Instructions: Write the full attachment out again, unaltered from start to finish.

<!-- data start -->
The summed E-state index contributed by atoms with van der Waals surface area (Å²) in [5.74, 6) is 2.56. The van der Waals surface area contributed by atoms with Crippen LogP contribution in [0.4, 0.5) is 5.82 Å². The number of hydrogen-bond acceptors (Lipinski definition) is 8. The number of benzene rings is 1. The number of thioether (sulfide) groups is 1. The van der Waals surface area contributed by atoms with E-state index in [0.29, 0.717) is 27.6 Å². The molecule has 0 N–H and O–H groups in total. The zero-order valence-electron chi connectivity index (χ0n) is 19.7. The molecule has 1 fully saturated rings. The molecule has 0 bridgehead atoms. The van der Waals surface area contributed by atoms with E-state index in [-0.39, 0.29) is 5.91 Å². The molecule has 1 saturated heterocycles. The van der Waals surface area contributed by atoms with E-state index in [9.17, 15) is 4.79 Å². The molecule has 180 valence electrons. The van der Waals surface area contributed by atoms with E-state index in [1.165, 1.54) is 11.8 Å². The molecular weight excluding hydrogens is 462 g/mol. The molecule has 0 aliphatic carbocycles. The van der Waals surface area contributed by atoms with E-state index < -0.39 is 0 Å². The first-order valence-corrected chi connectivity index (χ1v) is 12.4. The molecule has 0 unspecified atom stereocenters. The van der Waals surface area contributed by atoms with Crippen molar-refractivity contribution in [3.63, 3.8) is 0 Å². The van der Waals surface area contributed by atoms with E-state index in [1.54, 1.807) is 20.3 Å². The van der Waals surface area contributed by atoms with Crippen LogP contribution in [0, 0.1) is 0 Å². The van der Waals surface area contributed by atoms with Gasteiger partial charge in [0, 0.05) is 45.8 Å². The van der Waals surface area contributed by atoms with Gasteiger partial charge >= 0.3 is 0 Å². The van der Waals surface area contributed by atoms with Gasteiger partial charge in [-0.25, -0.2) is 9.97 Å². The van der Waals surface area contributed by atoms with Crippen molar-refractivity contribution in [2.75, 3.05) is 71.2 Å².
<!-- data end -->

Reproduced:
The summed E-state index contributed by atoms with van der Waals surface area (Å²) in [5.74, 6) is 2.56. The van der Waals surface area contributed by atoms with Crippen LogP contribution in [0.4, 0.5) is 5.82 Å². The number of hydrogen-bond acceptors (Lipinski definition) is 8. The number of benzene rings is 1. The number of thioether (sulfide) groups is 1. The van der Waals surface area contributed by atoms with E-state index in [0.29, 0.717) is 27.6 Å². The molecule has 0 N–H and O–H groups in total. The zero-order valence-electron chi connectivity index (χ0n) is 19.7. The molecule has 1 fully saturated rings. The molecule has 0 bridgehead atoms. The van der Waals surface area contributed by atoms with E-state index in [-0.39, 0.29) is 5.91 Å². The molecule has 1 saturated heterocycles. The van der Waals surface area contributed by atoms with E-state index in [9.17, 15) is 4.79 Å². The molecule has 180 valence electrons. The van der Waals surface area contributed by atoms with E-state index in [1.165, 1.54) is 11.8 Å². The molecular weight excluding hydrogens is 462 g/mol. The molecule has 0 aliphatic carbocycles. The van der Waals surface area contributed by atoms with E-state index < -0.39 is 0 Å². The first-order valence-corrected chi connectivity index (χ1v) is 12.4. The molecule has 0 unspecified atom stereocenters. The van der Waals surface area contributed by atoms with Crippen molar-refractivity contribution in [3.63, 3.8) is 0 Å². The van der Waals surface area contributed by atoms with E-state index in [1.54, 1.807) is 20.3 Å². The van der Waals surface area contributed by atoms with Crippen LogP contribution in [0, 0.1) is 0 Å². The van der Waals surface area contributed by atoms with Gasteiger partial charge in [0, 0.05) is 45.8 Å². The van der Waals surface area contributed by atoms with Gasteiger partial charge >= 0.3 is 0 Å². The van der Waals surface area contributed by atoms with Gasteiger partial charge in [-0.25, -0.2) is 9.97 Å². The van der Waals surface area contributed by atoms with Crippen molar-refractivity contribution in [2.75, 3.05) is 71.2 Å².